High ¾ slot; high leg kick; throws slightly across body; works on first base side; athletic delivery; free and easy; repeats delivery well; long levers; good momentum to the plate; good posture.

#1 Pitch

Four Seam Fastball: 91-93 (T94); armside run; developing command; struggled to throw inside to right-handed batters; additional strength in lower half may add velocity; deceptive delivery allows it to play up.

Grade: Present 55/Future 65.

#2 Pitch

Changeup: 77-79; good arm speed; plus fade as it enters the zone; still leaves elevated; most effective thrown to arm side; fell in love with it.

Grade: Present 50/Future 65.

#3 Pitch

Curveball: 73-75; big break with depth; flashes hard bite; inconsistent command; does not consistently finish out front.

Grade: Present 45/Future 55

Other

Improving command; viewed as a projectable arm when drafted; extreme length; frame has plenty of room to add mass.

Overall

High ¾ arm slot; long levers; smooth delivery; slightly across his body; athletic delivery; first base side of rubber; fastball 91-93(T94); arm side life; curveball 73-75; big break with depth; flashes good bite; working to consistently command; changeup 77-79; good arm speed; more consistent to arm side.

Owens has a very smooth delivery and ball comes out of his hands free and easy. The fastball touched 94 with good armside run; still working to develop command to the glove side. Curveball was a big breaking 73-75 pitch that he did not consistently finish; flashes the ability to be a solid-average offering. Owens’ relied on the changeup, throwing it 77-79 with good fade and arm speed; showed easy plus potential. Owens was drafted as a projectable left-hander. At maturation he will have two 6+ pitches along with another solid-average offering. Owens will develop in the minor leagues for the next two seasons, and be ready to make his major-league debut in 2015 after showing he is able to consistently command all pitches.

OFP: 65; no. 2 starter

Risk Factor: High

***

Chris Withrow

RHP

Los Angeles Dodgers

DOB

04/01/1989

Height

6’4’’

Bats

Right

MLB ETA

2013

Weight

215 lbs.

Throws

Right

Current Team

Triple-A Albuquerque

Date Seen

04/25/13

Filed by/date

Jason Cole 4/25/13

Acquired

1st round; 20th overall; 2007 draft (Dodgers)

Have Video?

Yes

Mechanics

¾ arm slot; worked solely from stretch; compact, simple delivery with standard leg lift and drive toward the plate; few moving parts; slight fall toward first-base side at times but repeated well overall in this look; can see how he may cut himself off and/or guide the ball at times; slight head jerk but not overly violent; no serious concerns about mechanics.

#1 Pitch

Four-seam fastball, velocity: 94-96, all but one fastball at 95-96. Command: average. Movement: average; slight armside life to fastball. Notes: Showed consistent plus-plus velocity in one-inning look as closer; easy velo; hides the ball well; fastball jumps on hitters out of simple delivery with some deception; bat-missing pitch; located fastball well to both sides of the plate; I’m aware of past and even present command troubles, but flashed repeatable mechanics and located with consistency in this highly abbreviated look.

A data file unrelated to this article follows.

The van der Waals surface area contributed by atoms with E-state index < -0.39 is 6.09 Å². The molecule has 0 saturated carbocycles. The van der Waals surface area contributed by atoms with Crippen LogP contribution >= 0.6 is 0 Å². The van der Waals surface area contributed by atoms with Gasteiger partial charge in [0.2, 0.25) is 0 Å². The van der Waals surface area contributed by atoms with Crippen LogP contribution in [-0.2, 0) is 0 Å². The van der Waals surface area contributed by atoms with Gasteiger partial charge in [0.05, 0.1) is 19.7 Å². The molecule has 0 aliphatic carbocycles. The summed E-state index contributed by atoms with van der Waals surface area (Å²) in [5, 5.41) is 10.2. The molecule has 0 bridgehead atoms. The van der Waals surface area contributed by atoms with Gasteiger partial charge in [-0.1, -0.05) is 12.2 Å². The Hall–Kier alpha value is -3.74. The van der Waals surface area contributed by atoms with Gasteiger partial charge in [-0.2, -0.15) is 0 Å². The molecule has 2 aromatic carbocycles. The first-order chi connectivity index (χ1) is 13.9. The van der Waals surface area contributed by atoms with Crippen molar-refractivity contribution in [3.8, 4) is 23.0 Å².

Grade: Present 70/ Future 70

#2 Pitch

Slider, velocity: 87-88. Command: average. Movement: short break with some late tilt/depth. Notes: saw two sliders; brought both over the inner half to righties; put both where he intended; more of a cut-slider type; not long break but late depth/tilt can make it effective; not a knockout, but could be an effective barrel-missing offering.

Grade: Present 60/ Future 60

#3 Pitch

N/A; he did not show a third pitch in this look.

Other

Was able to get fastball to both sides of the plate and located well; didn’t overthrow, despite big velocity; calm demeanor on mound, though this was the ninth inning of a five-run game.

Overall

This was a very short, limited look, but it did provide insight into Withrow’s delivery and stuff, which appeared solid. He threw just 13 pitches, including nine for strikes. Withrow was under control with his mechanics and stuff. As mentioned, I’m aware of the past command/control issues, and at the time of this report, he has issued five walks in his first 8 1/3 innings. But Withrow pounded the zone and placed the ball to both corners in this outing.

In the end, Withrow may have below average to fringy command of his arsenal, but the stuff clearly plays up out of the bullpen. Even with fringy command, the 7 fastball/6 slider combo could make him a power middle relief/seventh-inning piece. He has a setup ceiling, and the decent delivery leads me to believe that there’s still an opportunity for improvement as he continues to mature. His stuff out of the ‘pen appears to be a finished product; he’ll now need to work on refining the command aspect. Withrow should reach the major leagues this season and could become a factor out of the Dodgers’ bullpen.